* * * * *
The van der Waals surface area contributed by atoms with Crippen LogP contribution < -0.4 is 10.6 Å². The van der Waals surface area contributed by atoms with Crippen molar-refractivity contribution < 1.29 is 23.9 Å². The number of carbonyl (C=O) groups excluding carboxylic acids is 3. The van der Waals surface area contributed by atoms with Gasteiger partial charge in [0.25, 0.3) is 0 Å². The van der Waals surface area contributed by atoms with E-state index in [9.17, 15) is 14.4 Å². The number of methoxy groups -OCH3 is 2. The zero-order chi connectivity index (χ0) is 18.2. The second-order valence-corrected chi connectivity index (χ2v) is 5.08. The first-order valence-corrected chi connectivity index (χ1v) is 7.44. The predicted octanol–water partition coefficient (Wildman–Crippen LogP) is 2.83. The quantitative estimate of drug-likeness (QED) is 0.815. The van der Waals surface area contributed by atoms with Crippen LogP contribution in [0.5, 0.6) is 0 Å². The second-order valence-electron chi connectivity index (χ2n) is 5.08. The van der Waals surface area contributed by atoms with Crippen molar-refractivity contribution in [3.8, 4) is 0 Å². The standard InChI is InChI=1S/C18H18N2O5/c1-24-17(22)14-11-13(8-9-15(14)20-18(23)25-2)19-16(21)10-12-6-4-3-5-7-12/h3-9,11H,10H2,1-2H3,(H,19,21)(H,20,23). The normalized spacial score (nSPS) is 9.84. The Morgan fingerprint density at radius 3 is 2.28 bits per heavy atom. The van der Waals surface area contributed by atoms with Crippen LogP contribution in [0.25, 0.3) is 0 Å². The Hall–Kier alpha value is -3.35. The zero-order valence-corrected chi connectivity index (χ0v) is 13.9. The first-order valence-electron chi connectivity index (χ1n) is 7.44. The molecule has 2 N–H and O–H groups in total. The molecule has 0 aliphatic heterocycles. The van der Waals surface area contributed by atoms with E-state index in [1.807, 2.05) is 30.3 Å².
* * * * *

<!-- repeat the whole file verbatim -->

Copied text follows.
The van der Waals surface area contributed by atoms with Crippen LogP contribution < -0.4 is 10.6 Å². The van der Waals surface area contributed by atoms with Crippen molar-refractivity contribution < 1.29 is 23.9 Å². The number of carbonyl (C=O) groups excluding carboxylic acids is 3. The van der Waals surface area contributed by atoms with Gasteiger partial charge in [0.25, 0.3) is 0 Å². The van der Waals surface area contributed by atoms with E-state index in [9.17, 15) is 14.4 Å². The number of methoxy groups -OCH3 is 2. The zero-order chi connectivity index (χ0) is 18.2. The second-order valence-corrected chi connectivity index (χ2v) is 5.08. The first-order valence-corrected chi connectivity index (χ1v) is 7.44. The predicted octanol–water partition coefficient (Wildman–Crippen LogP) is 2.83. The quantitative estimate of drug-likeness (QED) is 0.815. The van der Waals surface area contributed by atoms with Crippen LogP contribution in [0.5, 0.6) is 0 Å². The second-order valence-electron chi connectivity index (χ2n) is 5.08. The van der Waals surface area contributed by atoms with Crippen molar-refractivity contribution in [3.8, 4) is 0 Å². The standard InChI is InChI=1S/C18H18N2O5/c1-24-17(22)14-11-13(8-9-15(14)20-18(23)25-2)19-16(21)10-12-6-4-3-5-7-12/h3-9,11H,10H2,1-2H3,(H,19,21)(H,20,23). The normalized spacial score (nSPS) is 9.84. The Morgan fingerprint density at radius 3 is 2.28 bits per heavy atom. The van der Waals surface area contributed by atoms with Crippen LogP contribution in [0.25, 0.3) is 0 Å². The Hall–Kier alpha value is -3.35. The zero-order valence-corrected chi connectivity index (χ0v) is 13.9. The first-order valence-electron chi connectivity index (χ1n) is 7.44. The molecule has 2 N–H and O–H groups in total. The molecule has 0 aliphatic heterocycles. The van der Waals surface area contributed by atoms with E-state index in [1.807, 2.05) is 30.3 Å².